The next time he’s asked about his budget’s Wilson Building gap, Williams might at least want to come up with a more defensible dodge—like noting the futility of basing budget projections on a figure that no one can calculate.

That’s a cover that all staked parties—save Jones—could hide behind. “I met with the mayor and others on the complications that really flow from District’s financing of this project, and we talked until we realized we didn’t know we what we were talking about,” says D.C. Congressional Delegate Eleanor Holmes Norton. “This is rocket science.”

Instead of complexity, though, councilmembers are now more focused on Williams’ dis. When they’re not slamming him for ignoring them, legislators have no shortage of proposals on how Williams could cut through the contractese. “He could lean on his good will with the president,” says Catania. “Or he could ask for assistance from the Hill.”

Ward 2 Councilmember Jack Evans has an even simpler view: “He could do it in a week if he wanted to.”

WILLIAMS’ SENSE OF SNOW

While his armada of pale-yellow snowplows cleared nearly a foot of snow from city streets a week ago Tuesday, Mayor Anthony A. Williams swung into credit-taking mode before the cameras. “What’s happening here is what didn’t happen in [the blizzard of] ’96,” said the mayor in an interview from the Reeves Center with Channel 4 correspondent Shari Macias. “We put in the investment to get these trucks running, get them on standby status, so we can get them out on the streets. That’s the difference.”

Another difference: Williams is no longer in the CFO’s office, freezing operating funds for the city’s Department of Public Works (DPW).

Blizzard mythology casts blame for the ’96 fiasco on Mayor-for-Life Marion S. Barry Jr., who distinguished himself by declaring that streets untouched by city plows were in good condition. Residents, on the other hand, found impassable side streets, and commuters complained that even main routes were treacherous days after the dumping. The municipal collapse, said critics, was the coup de grâce of the Barry years, a bundling of mismanagement, deception, and surliness in the face of crisis.

No one ever mentioned that Hizzoner had an able accomplice: his very own CFO.

Three months before the ‘zard, CFO Williams imposed a drastic belt-tightening program on city agencies, prohibiting them from spending more than 80 percent of their quarterly allotment in any fiscal quarter. The decree was appropriate for agencies—like, say, the Metropolitan Police Department and the Department of Corrections—with steady annual operating costs.

DPW was another matter. To outfit itself for snow disasters, the agency must spend about 35 percent of its annual budget—that is, 140 percent of its quarterly allowance—in the first quarter, an imperative pointedly forbidden under the CFO’s edict. DPW officials crossed their fingers and prayed for a typically lame D.C. winter.

The Lord showed them about as much respect as did their constituents, blanketing the city with two once-in-a-century storms in 10 days. The 40-odd rickety DPW trucks were no match for the ‘zard.

“One of the ironies of him being mayor is that many of DPW’s service-delivery problems are a result of him not letting us spend when he was CFO so he could build up a surplus,” says Cell Bernardino, who was a deputy director of the agency at the time. “We couldn’t get trucks, and we had to borrow salt from Maryland, because the financial folks and their allotment system kept us from doing our jobs.”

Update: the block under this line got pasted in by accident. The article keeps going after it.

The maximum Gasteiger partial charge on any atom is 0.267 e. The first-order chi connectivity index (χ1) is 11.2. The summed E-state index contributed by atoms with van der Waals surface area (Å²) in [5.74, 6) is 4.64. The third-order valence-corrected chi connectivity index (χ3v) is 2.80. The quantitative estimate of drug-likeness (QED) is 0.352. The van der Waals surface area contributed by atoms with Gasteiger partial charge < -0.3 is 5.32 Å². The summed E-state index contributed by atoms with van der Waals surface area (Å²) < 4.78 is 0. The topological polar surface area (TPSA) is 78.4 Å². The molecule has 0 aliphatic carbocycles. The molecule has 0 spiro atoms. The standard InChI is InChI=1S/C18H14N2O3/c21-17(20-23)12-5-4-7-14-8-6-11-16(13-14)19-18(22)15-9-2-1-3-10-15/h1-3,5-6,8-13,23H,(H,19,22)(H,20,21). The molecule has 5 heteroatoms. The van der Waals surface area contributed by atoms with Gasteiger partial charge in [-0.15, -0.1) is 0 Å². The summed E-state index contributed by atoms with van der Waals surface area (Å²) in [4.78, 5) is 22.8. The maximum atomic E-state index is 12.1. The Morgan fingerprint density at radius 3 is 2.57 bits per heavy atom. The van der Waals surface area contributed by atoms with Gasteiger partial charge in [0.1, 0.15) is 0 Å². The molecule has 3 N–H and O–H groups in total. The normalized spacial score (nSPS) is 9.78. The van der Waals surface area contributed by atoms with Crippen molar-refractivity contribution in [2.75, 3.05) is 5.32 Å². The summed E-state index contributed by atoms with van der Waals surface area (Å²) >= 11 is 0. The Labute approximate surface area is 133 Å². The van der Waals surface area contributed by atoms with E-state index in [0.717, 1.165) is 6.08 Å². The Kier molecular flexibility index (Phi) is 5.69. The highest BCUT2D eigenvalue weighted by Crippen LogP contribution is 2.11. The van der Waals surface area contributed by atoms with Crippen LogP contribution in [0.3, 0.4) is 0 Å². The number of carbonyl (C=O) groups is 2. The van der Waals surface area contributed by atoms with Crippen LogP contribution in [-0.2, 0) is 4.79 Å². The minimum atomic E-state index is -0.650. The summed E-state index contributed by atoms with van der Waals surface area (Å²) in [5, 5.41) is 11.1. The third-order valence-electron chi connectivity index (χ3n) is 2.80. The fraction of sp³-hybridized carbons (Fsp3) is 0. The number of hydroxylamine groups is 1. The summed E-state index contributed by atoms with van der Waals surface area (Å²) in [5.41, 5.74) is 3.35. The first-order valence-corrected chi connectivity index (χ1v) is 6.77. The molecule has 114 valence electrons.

Credit Williams with brilliant use of a managerial tool he often cites in his wonky press conferences—benchmarking. “[Acting DPW Director] Art [Lawson] has 105 trucks on the streets,” Williams told the Channel 4 mike. “In 1996, I think we had one truck on the streets.”

GRAHAM’S TIME CAPSULE

In his short tenure in elective office, Ward 1 Councilmember Jim Graham has revealed several facets of his political style to his colleagues and constituents. First, Graham will do everything possible to appear visible on the big issues in his ward, like economic development and nuisance properties. Second, he has the endurance for 12-hour council oversight hearings. And third, he has no equal when it comes to keeping negative press in play.

Last week, Graham introduced a “sense of the council” resolution stating, “Members of the Council of the District of Columbia are hereby notified that they are expected to serve in that capacity on a full-time basis.”

At this rate, Graham may soon call for an appropriation of $500 to install a time clock and councilmember time cards in the coffee room.

The resolution springs from Graham’s ongoing attempts to defend a stealth consulting contract that he signed last year to do part-time fundraising for the Whitman-Walker Clinic, where he worked as executive director before assuming his council duties. The contract called upon Graham to work eight hours a week for the clinic, despite his campaign promises to work full time on the council. Neither Graham nor Whitman-Walker disclosed the deal to the public at the time it was completed.

Graham pulled out of the contract after a Whitman-Walker board member pressed for public disclosure and LL began making calls on the issue.

That would have been a great time for Graham to bank on D.C.’s short political memory and quit calling attention to the issue. He could have announced a Ward 1 blue-ribbon panel on supermarkets, or rat abatement, or even subway-construction trauma. Instead, Graham kept the story alive by opting for the full-time resolution, complete with this insight on labor law: “Full-time service is commonly defined as meeting or exceeding 40 working hours per week.”

Given lines like those, LL forgives Graham for dragging his heels in returning calls on the resolution. And in what is emerging as a pattern on the full-time/part-time conundrum, Graham this week withdrew the resolution from consideration. “It’s not anything that I would present myself,” says At-Large Councilmember Carol Schwartz, articulating the council’s tenor on the resolution.

“Maybe someone told him it was an insane idea,” says a council staffer.CP